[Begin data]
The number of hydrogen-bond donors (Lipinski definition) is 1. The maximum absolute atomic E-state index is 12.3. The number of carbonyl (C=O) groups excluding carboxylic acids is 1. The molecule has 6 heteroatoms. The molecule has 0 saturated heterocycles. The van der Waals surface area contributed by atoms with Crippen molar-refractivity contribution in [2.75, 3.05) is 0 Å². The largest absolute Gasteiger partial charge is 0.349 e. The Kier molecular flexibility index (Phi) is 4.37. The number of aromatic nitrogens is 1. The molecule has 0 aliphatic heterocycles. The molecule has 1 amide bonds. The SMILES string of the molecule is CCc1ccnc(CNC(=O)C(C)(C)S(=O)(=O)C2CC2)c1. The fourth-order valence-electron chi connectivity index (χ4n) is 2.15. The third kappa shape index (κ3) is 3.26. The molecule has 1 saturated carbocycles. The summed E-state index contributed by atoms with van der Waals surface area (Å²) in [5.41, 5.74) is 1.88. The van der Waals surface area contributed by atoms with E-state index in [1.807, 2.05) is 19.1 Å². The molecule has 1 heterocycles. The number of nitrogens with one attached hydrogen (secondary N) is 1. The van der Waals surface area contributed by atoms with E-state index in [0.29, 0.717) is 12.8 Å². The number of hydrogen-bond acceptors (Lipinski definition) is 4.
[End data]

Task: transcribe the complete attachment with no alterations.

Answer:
The number of hydrogen-bond donors (Lipinski definition) is 1. The maximum absolute atomic E-state index is 12.3. The number of carbonyl (C=O) groups excluding carboxylic acids is 1. The molecule has 6 heteroatoms. The molecule has 0 saturated heterocycles. The van der Waals surface area contributed by atoms with Crippen molar-refractivity contribution in [2.75, 3.05) is 0 Å². The largest absolute Gasteiger partial charge is 0.349 e. The Kier molecular flexibility index (Phi) is 4.37. The number of aromatic nitrogens is 1. The molecule has 0 aliphatic heterocycles. The molecule has 1 amide bonds. The SMILES string of the molecule is CCc1ccnc(CNC(=O)C(C)(C)S(=O)(=O)C2CC2)c1. The fourth-order valence-electron chi connectivity index (χ4n) is 2.15. The third kappa shape index (κ3) is 3.26. The molecule has 1 saturated carbocycles. The summed E-state index contributed by atoms with van der Waals surface area (Å²) in [5.41, 5.74) is 1.88. The van der Waals surface area contributed by atoms with E-state index in [1.807, 2.05) is 19.1 Å². The molecule has 1 heterocycles. The number of nitrogens with one attached hydrogen (secondary N) is 1. The van der Waals surface area contributed by atoms with E-state index in [0.29, 0.717) is 12.8 Å². The number of hydrogen-bond acceptors (Lipinski definition) is 4.